…and what exactly do you mean by “UI”?
This is a modified version of an internally-facing post (heavily referencing Erik Flowers’ article), which aimed to develop a common language between two groups of people. These two groups of people are not so different from each other, but words are funny and can only convey so much meaning by themselves in a given context. People bring their own meaning to the table.
The process of writing it down helped me better understand the problem, and as a result better at explaining my take on what UX is, what a UX designer does, and what value it contributes to “the work” we do. (At the very least, it should foster a discussion that gets us closer).
In doing so, it’s useful to first see what we (the Folk I work with) mean when we say “UI”.
“UI is what people see and touch.”
User interface design … is the crossover between visual design (look and feel) and the interaction design (how the look and feel work). Combine those two and you have an interface. The interface is the result of the “solution design” that came before it.
The user interface is typically implemented (built) by a front-end developer (with CSS, JS, etc.).
What do we mean by “UX”?
“UX is the intangible design of a strategy that brings us to a solution”
UX is a label that is often used, but not fully understood. This applies both to those in the industry, and those outside. Often (not always) what people mean when talking about UX is:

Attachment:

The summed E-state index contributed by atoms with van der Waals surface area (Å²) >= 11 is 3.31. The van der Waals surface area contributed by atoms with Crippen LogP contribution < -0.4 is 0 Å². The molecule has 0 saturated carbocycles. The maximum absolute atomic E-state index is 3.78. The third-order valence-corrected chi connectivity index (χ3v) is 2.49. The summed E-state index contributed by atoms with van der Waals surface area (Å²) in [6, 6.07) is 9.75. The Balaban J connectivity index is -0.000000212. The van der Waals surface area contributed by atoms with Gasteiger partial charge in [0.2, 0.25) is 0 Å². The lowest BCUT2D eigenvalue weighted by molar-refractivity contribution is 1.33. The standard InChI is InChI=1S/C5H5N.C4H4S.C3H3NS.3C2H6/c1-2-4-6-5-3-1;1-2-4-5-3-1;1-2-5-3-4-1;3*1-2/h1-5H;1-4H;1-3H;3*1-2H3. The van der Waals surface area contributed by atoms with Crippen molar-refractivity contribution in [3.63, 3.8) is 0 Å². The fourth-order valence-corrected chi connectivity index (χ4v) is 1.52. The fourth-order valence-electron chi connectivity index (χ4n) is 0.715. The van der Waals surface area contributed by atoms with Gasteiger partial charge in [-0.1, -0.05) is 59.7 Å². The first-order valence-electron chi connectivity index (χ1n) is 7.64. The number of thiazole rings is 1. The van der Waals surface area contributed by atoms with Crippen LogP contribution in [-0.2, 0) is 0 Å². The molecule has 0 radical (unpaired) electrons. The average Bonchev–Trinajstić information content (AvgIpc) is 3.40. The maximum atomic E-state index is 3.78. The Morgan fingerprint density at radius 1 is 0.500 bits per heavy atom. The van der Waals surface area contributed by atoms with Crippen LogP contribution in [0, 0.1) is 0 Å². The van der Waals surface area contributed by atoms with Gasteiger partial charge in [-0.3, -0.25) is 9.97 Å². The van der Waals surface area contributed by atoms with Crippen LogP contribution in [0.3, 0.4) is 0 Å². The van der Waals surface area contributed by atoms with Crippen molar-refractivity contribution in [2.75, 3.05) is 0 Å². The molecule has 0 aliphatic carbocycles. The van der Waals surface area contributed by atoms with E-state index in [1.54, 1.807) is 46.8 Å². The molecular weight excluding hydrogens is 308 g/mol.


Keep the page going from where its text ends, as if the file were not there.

‘We just want it to look nice’.
User Experience Designers don’t design things “in the same sense as a visual or interface designer”. (Can you actually “design” an experience?) UX works to identify and satisfy “the specific goals of well-defined users”, and how they interact with a system through a user interface. It’s not just the look and feel.
UX can be seen as an ‘umbrella framework’ for solving problems, which decomposes into other practice areas and activities:
However, “doing” UX doesn’t require doing all these activities all the time. Some of these decomposed activities can be done by others (who may be more uniquely qualified), and some are not needed at all for a given problem.
Another classic diagram:
Not every UX practitioner is “full stack”. Who does the work depends on the people involved, e.g. user research specialists, interaction designers, web designers, developers, etc.
The order in which these things are done depends on the type of project/engagement, e.g. linear, lean UX, variations on the above, etc.
How successful the work is depends on many things too numerous and detailed to cover here, needless to say communication plays a big part.